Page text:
Black Rice Salad with Edamame Recipe - Pamela Salzman Skip to content

Black Rice Salad with Edamame Recipe

Black Rice Salad with Edamame |

What is UP with the weather??  It has been crazy hot in LA, even at the beach where I live.  And then I speak with my parents and my sisters in NY, and they’re freeeeeezing.  The reason this matters to me is that you, my dear readers, are a diverse group from not only all over the US, but all over the world.  And when I create my dinner planners for the week or decide what to post on my blog, it’s a hard decision!  Cold food versus warm food, hearty or light?

Black Rice Salad with Edamame | Pamela Salzman

I spent the weekend in Palm Springs, where we always go to partake in the Modernism Week events. My husband, who is a builder, is really into design and checking out the mid-century homes.  I go to have a little quality time with my family, some R&R, and to check out the food scene.  Speaking of which, I had an absolutely delicious and satisfying black rice and salmon bowl with perfectly cooked vegetables for dinner one night and I can’t stop thinking about it.  I love meals in a bowl!  Two of my kids used to hate if any of their food touched other food. But I like have it all mixed in one bite.

Black Rice Salad with Edamame | Pamela Salzman

After eating that rice bowl, I was reminded about this black rice salad I taught in a class a few years ago. This is the kind of recipe I love – eat it warm or room temp, mix up the vegetables according to the season, adjust the ratio of rice and vegetables to favor more veggies and less rice, change the grain to something else. And just like that one recipe becomes dozens.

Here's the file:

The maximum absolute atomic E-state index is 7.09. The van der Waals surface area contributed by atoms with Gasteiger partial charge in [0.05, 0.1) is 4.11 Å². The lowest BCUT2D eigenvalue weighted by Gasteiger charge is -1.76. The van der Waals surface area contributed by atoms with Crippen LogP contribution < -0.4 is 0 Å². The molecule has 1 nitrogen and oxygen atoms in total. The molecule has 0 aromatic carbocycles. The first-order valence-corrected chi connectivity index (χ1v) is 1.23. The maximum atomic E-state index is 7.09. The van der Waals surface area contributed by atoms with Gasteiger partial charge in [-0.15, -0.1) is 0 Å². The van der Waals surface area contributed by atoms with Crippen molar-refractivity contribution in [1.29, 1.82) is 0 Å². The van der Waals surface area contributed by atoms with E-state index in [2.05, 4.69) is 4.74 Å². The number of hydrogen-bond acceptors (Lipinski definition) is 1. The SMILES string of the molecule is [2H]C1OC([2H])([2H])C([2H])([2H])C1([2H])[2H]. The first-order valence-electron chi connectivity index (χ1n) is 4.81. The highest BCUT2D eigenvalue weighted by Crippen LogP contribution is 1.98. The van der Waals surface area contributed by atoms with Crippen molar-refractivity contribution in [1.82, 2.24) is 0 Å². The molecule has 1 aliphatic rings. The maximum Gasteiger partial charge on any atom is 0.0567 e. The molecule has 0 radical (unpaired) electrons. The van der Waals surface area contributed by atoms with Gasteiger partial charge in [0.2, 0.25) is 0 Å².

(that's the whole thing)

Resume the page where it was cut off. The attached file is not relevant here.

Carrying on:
Black Rice Salad with Edamame | Pamela Salzman

Unfortunately, black rice is a grain that doesn’t get a lot of attention. There are so many different varieties of rice, with different shapes, flavors and starch levels, but also different nutrients.   Black rice, also known as forbidden rice, is very unique and I think the least common, but still easy to come by. The color is a color not easily found in nature and is due to the presence of anthocyanins, a powerful antioxidant associated with health benefits such as memory improvement and decreased risk of heart disease and cancer.  One spoonful of black rice bran provides the same amount or more anthocyanins in a spoonful of blueberries. Black rice also contains more protein, fiber and iron than brown rice.  The flavor is slightly sweeter than regular rice and the grain is rather small and chewy. I love it.  Black rice makes a delicious rice pudding and “unfried” rice.

Black Rice Salad with Edamame | Pamela Salzman

This dish has a bit of an Asian flavor and would be amazing topped with a piece of salmon, shrimp or chicken, or with an egg (poached or fried.)  Seared tofu would be great, too.   Although you don’t need any additional protein given the presence of edamame, if you choose to use them.  In this version I used a little less rice and added blanched broccoli florets and put it all on a bed of spinach. The good news is that this recipe is great wherever you live, whatever the weather and it’s easy-peasy.

Black Rice Salad with Edamame | Pamela Salzman